Bei der Vorstellung des Tätigkeitsberichts 2002/2003 der Regulierungsbehörde für Telekommunikation und Post (RegTP) zog der Behörden-Chef Matthias Kurth eine "insgesamt erfreuliche Bilanz über die Fortschritte des Wettbewerbs im deutschen Telekommunikationsmarkt". Die Wettbewerber machten dem Marktführer Telekom immer stärkere Konkurrenz. In allen wesentlichen Geschäftssegmenten habe sich deren Marktposition verbessert und den Verbrauchern günstigere Preise beschert. siehe auch Monopolkommission empfiehlt Lockerung der Telekom-Regulierung. Die Monopolkommission hat wegen des zunehmenden Wettbewerbs in der Telekommunikation in Teilbereichen eine weitere Lockerung der Regulierung empfohlen. Die Monopolkommission kommt in einem Sondergutachten Telekommunikation und Post 2003 zu dem Ergebnis, dass "die Wettbewerbsentwicklung im Bereich der Telekommunikation deutlich positiver verlaufen ist, als noch vor zwei Jahren zu erwarten war".
- UK - Ofcom gets tough on telecoms industry
Ofcom announced the first full-scale review of the telecommunications market since the privatisation of BT but denied that the exercise is designed to lead to the break-up of the company. The review will take the new regulator most of next year, and will look at all aspects of the British market, from broadband services to the cost of making mobile phone calls. News of the most comprehensive scrutiny of the industry for almost 20 years took BT by surprise but was warmly welcomed by the rest of the industry, which had feared that Ofcom's responsibility for regulating broadcasting and the media would distract its attention from issues in the telecoms market. see The Ofcom Strategic Review of Telecommunications and Press Release.
Issue no. 293 - 7 December 2003
- EU - Commission underlines success at 2003 ITU World Radiocommunications Conference
The Commission has adopted a Communication underlining the successes achieved for Europe at the World Radiocommunications Conference, which completed its work in July 2003 (the WRC-03). The Communication provides an analysis of the impact of WRC decisions on underlying EU policies and identifies necessary implementation actions, based on the outcomes of this regulatory conference that agreed Radio Spectrum access at a global level.
- EU - Policy for the Development of the European Telecoms Sector
Speech by Mr Erkki Liikanen, Member of the European Commission, responsible for Enterprise and the Information Society Technology, Media and Telecoms Conference. Morgan Stanley Barcelona, 21 November 2003.
Issue no. 292 - 23 November 2003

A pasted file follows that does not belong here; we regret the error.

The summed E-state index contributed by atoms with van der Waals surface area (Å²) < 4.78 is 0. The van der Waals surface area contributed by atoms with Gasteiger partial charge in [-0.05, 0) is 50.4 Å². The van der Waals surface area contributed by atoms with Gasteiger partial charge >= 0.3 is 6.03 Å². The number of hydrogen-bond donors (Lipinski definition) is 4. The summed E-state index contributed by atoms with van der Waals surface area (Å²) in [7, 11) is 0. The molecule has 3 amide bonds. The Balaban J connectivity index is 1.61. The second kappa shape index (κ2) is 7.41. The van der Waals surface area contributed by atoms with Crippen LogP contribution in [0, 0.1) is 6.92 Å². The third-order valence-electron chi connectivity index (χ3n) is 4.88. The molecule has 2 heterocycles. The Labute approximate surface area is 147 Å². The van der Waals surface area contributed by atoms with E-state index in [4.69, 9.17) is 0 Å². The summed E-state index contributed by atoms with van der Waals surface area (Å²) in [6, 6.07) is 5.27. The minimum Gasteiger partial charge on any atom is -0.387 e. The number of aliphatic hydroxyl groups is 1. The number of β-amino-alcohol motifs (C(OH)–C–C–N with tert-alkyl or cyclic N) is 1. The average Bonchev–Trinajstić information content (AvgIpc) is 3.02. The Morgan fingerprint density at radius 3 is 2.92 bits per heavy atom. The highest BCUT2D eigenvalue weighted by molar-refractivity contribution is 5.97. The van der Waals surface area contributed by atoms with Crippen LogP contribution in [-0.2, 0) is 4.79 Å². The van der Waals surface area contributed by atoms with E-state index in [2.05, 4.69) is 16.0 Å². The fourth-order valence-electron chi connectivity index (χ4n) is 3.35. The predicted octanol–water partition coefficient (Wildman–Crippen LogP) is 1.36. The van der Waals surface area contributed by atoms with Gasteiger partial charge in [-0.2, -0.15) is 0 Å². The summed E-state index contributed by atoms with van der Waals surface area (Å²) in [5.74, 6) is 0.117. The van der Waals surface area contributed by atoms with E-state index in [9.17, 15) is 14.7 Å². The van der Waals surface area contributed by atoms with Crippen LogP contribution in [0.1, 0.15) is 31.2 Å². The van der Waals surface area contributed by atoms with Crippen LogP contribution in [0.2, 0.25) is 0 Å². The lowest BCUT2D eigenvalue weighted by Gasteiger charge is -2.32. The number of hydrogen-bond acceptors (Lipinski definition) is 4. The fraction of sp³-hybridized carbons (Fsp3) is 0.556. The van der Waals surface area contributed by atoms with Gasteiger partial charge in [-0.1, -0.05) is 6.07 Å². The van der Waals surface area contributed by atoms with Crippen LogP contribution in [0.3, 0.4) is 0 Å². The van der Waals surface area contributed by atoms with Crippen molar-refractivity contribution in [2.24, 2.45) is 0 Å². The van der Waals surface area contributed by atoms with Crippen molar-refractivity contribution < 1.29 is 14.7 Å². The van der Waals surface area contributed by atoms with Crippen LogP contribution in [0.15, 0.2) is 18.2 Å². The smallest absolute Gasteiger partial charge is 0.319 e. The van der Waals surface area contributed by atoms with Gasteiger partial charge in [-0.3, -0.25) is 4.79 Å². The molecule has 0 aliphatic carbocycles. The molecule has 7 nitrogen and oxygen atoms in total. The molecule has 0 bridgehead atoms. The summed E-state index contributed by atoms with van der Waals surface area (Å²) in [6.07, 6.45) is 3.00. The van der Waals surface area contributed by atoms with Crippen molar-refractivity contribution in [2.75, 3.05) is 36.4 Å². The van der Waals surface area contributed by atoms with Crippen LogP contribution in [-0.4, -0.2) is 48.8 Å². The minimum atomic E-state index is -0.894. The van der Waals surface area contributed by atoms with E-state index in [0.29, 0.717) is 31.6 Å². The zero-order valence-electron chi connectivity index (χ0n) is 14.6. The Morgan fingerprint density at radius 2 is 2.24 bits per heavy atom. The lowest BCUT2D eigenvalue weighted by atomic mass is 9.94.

- EU - Electronic communications market is picking up, says Commission report
The situation in the electronic communications markets finally seems to be stabilising. That is the conclusion of the latest Report on the implementation by the Member States of the EU Electronic Communications Regulatory Package. The Report, which was adopted by the Commission today, points to renewed business and consumer confidence. Broadband (or high-speed) internet access and mobile communications are the main drivers of growth. The number of fixed broadband access lines has almost doubled over the last year but the competitive situation must improve further if the broadband sector is to truly thrive. The Report projects that in 2003 the number of mobile subscribers will grow at a higher rate than in 2002, notwithstanding that the penetration rate is already close to 90% in a number of EU countries. The Commission is however worried about the regulatory situation in many Member States, as so far only eight Member States have completed their transposition of the new EU legislation into national law.
Issue no. 291 - 15 November 2003
- EU - Major telecoms company spells out plan for pushing the deregulation agenda
Swedish telecom company Tele2 presented a Monopoly Challenger report to Commissioner Liikanen pushing for a quicker implementation of the EU's telecom deregulation agenda. See Press Release.
- US - Gearing Up for the Big Mobile Phone Switch
(New York Times)
The nation's 148 million wireless cellphone customers will no longer be locked in after Nov. 24, yet the question is whether freedom can be achieved without chaos. Moving a phone number to a new provider may sound simple, but it is anything but. Wireless companies and industry analysts question whether the carriers will be able to accommodate those who choose to make the switch. Studies predict more customer turnover in an industry already rife with it.
- US - Home numbers get OK to roam